UN Sri Lanka resolution does not include war crimes investigation News
UN Sri Lanka resolution does not include war crimes investigation

[JURIST] The UN Human Rights Council [official website] adopted a resolution [text, DOC] Wednesday "welcoming the conclusion of hostilities" in Sri Lanka, but failing to call for an investigation into war crimes committed during the conflict. Adopted during the 11th special session on human rights [materials], the resolution condemned the Liberation Tigers of Tamil Eelam (LTTE) [JURIST news archive] attacks on civilian populations and use of human shields, and acknowledged the Sri Lankan government's commitment to "provide access as may be appropriate to international humanitarian agencies." The resolution did not address allegations [press release] made by UN High Commissioner for Human Rights Navi Pillay [official profile; JURIST news archive] and others that war crimes may have been committed by both sides of the 25-year civil war [BBC timeline], which resulted in more than 70,000 deaths. Sri Lankan Ambassador Dayan Jayatilleka [official profile] said [press release] that the was "no rationale for this Special Session with a regular session just a few days away" except to appease those countries and commissioners who had accused the government of war crimes.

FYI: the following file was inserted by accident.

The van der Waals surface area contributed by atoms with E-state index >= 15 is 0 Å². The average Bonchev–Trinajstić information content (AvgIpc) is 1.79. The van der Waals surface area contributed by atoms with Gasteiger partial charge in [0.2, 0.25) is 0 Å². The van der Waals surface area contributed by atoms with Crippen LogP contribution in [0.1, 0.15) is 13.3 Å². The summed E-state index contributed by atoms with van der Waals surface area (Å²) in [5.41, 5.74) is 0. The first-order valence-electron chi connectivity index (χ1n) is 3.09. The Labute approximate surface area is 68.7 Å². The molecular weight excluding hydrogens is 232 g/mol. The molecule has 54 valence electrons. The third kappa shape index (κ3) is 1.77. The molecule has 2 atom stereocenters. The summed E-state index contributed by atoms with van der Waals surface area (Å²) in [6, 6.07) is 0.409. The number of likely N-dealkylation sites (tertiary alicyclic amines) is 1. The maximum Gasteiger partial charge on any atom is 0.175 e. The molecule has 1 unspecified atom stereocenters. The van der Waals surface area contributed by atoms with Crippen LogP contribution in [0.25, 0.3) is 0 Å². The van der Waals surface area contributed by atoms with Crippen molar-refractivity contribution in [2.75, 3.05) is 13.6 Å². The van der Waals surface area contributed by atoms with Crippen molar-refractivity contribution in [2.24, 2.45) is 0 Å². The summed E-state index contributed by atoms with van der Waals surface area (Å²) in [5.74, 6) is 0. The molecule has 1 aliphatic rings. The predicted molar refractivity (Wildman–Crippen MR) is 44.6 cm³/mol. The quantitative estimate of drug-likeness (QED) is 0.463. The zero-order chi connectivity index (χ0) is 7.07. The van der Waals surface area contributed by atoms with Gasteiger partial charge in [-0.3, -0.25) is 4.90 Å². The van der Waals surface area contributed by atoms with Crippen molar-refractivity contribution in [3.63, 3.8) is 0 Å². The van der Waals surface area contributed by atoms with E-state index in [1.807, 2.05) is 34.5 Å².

The international community has expressed concerns about human rights violations during and after the Sri Lankan conflict. On Saturday, Sri Lankan President Mahinda Rajapaksa [official website] and UN Secretary-General Ban Ki-Moon [official website] released a joint statement [text] granting humanitarian groups access to aid internally displaced persons, which Rajapaksa rejected [JURIST report] on Sunday. Last week, the Council of the European Union [official website] called for an independent inquiry [conclusions, PDF; JURIST report] into possible war crimes committed during fighting between the Sri Lankan government and LTTE. In March, the Sri Lankan Government denied [JURIST report] Pillay's allegation that 2,800 civilian deaths caused by recent military action against the LTTE may constitute war crimes. In February, Human Rights Watch (HRW) [advocacy website] released a report [text, PDF; JURIST report] alleging that both the Sri Lankan government and the LTTE are guilty of human rights violations. Earlier this year, Pillay condemned [press release; JURIST report] the deteriorating conditions of those trapped in the Vanni region, and called for investigations and prosecutions for the killings and other human rights abuses.